The bikini is not to be confused with the two-piece swimming costume, a popular and relatively tame swimwear style of the 1940s worn by mainstream Hollywood actresses, including Ava Gardner. The difference between the two suits amounts to a few inches of fabric -- unlike the two-piece, a bikini is cut in such a way as to expose the navel. This now-tame fashion trend was introduced to a scandalised public by two French designers, Jacques Heim and Louis Reard. Although the two designers invented the suit at the same time, they were working separately. It was Reard who gave the suit its name.
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The bikini was considered so shocking at the time of its invention in 1946 that the designer was unable to get models to wear it -- Louis Reard had to hire a stripper for the photo shoot. It was the most revealing look that a woman had worn in public since 4th Century B.C. in Rome, when women wore bandeau tops with a revealing bottom half to exercise. It took until the mid-1950s for the suits to catch on in France, where they were worn on the Riviera. As the 1960s began, the style was just becoming fashionable in the U.S.
In the 1960s, psychedelic styles were popular, featuring striking colours and bold geometric patters. Although the bikini itself was still a cutting-edge fashion concept, the bikinis worn in the 1960s were relatively tame and modestly cut. Sometimes the swimming costumes were paired with a baby doll-style cover-up. The more revealing string bikini wouldn't become popular in the States until the mid-1970s.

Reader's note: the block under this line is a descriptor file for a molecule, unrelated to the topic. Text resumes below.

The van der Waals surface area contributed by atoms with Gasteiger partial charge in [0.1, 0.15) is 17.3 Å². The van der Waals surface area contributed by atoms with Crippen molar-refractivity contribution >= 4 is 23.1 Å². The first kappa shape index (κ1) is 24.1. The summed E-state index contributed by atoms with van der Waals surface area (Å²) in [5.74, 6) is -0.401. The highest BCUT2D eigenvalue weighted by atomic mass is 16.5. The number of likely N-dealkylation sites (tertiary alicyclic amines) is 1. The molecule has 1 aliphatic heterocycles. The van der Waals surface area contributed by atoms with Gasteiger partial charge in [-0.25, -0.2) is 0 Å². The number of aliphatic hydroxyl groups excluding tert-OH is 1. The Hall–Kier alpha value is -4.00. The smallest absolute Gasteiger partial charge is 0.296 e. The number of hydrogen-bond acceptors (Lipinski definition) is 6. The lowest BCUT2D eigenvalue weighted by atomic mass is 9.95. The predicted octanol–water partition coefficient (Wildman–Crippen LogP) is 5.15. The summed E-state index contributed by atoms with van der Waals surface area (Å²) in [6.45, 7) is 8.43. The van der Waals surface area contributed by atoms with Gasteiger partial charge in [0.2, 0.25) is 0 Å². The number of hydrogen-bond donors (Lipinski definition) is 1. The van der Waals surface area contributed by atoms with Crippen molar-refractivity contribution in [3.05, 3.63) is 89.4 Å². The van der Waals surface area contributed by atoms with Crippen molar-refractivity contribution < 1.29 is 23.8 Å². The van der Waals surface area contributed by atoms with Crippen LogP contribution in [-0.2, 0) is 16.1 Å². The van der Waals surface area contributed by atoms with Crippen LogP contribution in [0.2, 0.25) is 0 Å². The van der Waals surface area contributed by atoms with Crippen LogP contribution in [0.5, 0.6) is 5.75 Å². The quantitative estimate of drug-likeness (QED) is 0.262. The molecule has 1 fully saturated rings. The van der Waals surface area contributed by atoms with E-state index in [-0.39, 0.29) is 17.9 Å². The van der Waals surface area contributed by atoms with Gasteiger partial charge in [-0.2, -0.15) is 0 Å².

Famous Bikinis of the 1960s
As the 1960s began, a tribute to the risqué two-piece suit was on the radio airwaves. Brian Hyland had a hit with the 1960 song "Itsy Bitsy, Teenie Weenie, Yellow Polka Dot Bikini." Another milestone 1960s bikini moment happened when Ursula Andress famously appeared in a white bikini in the 1962 James Bond Film "Dr. No." In 1969, Goldie Hawn regularly wore a bikini accented with body paint on the TV comedy show "Laugh-In."
Retro: The 1960s Influence on Today's Swimwear
Fashion in cyclical and styles return in slightly modernised forms. The popular TV program "Mad Men," set in the early 1960s, is sometimes mentioned as a source of inspiration for modern styles. A 1960s- influenced bikini might include bold geometric shapes, a less revealing cut or sometimes, ruching detail.
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